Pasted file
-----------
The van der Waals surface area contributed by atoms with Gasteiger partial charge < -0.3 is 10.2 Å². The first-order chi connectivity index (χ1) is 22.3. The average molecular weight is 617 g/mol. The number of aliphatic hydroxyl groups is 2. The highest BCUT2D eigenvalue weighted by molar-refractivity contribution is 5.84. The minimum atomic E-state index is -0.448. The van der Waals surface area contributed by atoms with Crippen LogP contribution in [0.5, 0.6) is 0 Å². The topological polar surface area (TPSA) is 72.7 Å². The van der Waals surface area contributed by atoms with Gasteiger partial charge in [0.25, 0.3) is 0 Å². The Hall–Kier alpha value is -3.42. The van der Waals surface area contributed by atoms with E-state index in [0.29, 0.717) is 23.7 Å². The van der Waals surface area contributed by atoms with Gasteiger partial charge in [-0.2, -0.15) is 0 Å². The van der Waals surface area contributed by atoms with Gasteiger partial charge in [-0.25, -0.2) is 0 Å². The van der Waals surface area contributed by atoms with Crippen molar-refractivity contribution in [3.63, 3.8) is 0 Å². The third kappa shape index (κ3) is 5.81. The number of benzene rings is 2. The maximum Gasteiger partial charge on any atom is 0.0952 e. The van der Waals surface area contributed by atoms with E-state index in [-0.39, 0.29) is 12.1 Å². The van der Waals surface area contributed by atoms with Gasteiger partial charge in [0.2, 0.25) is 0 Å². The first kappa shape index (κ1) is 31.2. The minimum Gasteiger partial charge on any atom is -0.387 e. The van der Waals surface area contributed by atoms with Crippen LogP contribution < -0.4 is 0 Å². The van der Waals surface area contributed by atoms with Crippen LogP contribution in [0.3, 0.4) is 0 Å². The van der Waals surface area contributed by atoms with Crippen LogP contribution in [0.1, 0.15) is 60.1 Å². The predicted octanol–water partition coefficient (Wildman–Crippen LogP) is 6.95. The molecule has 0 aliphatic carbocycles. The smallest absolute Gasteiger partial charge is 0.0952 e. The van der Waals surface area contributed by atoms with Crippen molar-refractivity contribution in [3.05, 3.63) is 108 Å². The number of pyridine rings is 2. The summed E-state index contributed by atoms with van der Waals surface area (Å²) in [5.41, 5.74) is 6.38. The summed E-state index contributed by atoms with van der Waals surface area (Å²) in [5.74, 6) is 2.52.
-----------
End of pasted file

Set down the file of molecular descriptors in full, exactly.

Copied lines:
The van der Waals surface area contributed by atoms with Gasteiger partial charge < -0.3 is 10.2 Å². The first-order chi connectivity index (χ1) is 22.3. The average molecular weight is 617 g/mol. The number of aliphatic hydroxyl groups is 2. The highest BCUT2D eigenvalue weighted by molar-refractivity contribution is 5.84. The minimum atomic E-state index is -0.448. The van der Waals surface area contributed by atoms with Crippen LogP contribution in [0.5, 0.6) is 0 Å². The topological polar surface area (TPSA) is 72.7 Å². The van der Waals surface area contributed by atoms with Gasteiger partial charge in [0.25, 0.3) is 0 Å². The Hall–Kier alpha value is -3.42. The van der Waals surface area contributed by atoms with E-state index in [0.29, 0.717) is 23.7 Å². The van der Waals surface area contributed by atoms with Gasteiger partial charge in [-0.2, -0.15) is 0 Å². The van der Waals surface area contributed by atoms with Gasteiger partial charge in [-0.25, -0.2) is 0 Å². The van der Waals surface area contributed by atoms with Crippen molar-refractivity contribution in [3.63, 3.8) is 0 Å². The third kappa shape index (κ3) is 5.81. The number of benzene rings is 2. The maximum Gasteiger partial charge on any atom is 0.0952 e. The van der Waals surface area contributed by atoms with E-state index in [-0.39, 0.29) is 12.1 Å². The van der Waals surface area contributed by atoms with Gasteiger partial charge in [0.2, 0.25) is 0 Å². The first kappa shape index (κ1) is 31.2. The minimum Gasteiger partial charge on any atom is -0.387 e. The van der Waals surface area contributed by atoms with Crippen LogP contribution < -0.4 is 0 Å². The van der Waals surface area contributed by atoms with Crippen LogP contribution in [0.3, 0.4) is 0 Å². The van der Waals surface area contributed by atoms with Crippen LogP contribution in [0.1, 0.15) is 60.1 Å². The predicted octanol–water partition coefficient (Wildman–Crippen LogP) is 6.95. The molecule has 0 aliphatic carbocycles. The smallest absolute Gasteiger partial charge is 0.0952 e. The van der Waals surface area contributed by atoms with Crippen molar-refractivity contribution in [3.05, 3.63) is 108 Å². The number of pyridine rings is 2. The summed E-state index contributed by atoms with van der Waals surface area (Å²) in [5.41, 5.74) is 6.38. The summed E-state index contributed by atoms with van der Waals surface area (Å²) in [5.74, 6) is 2.52.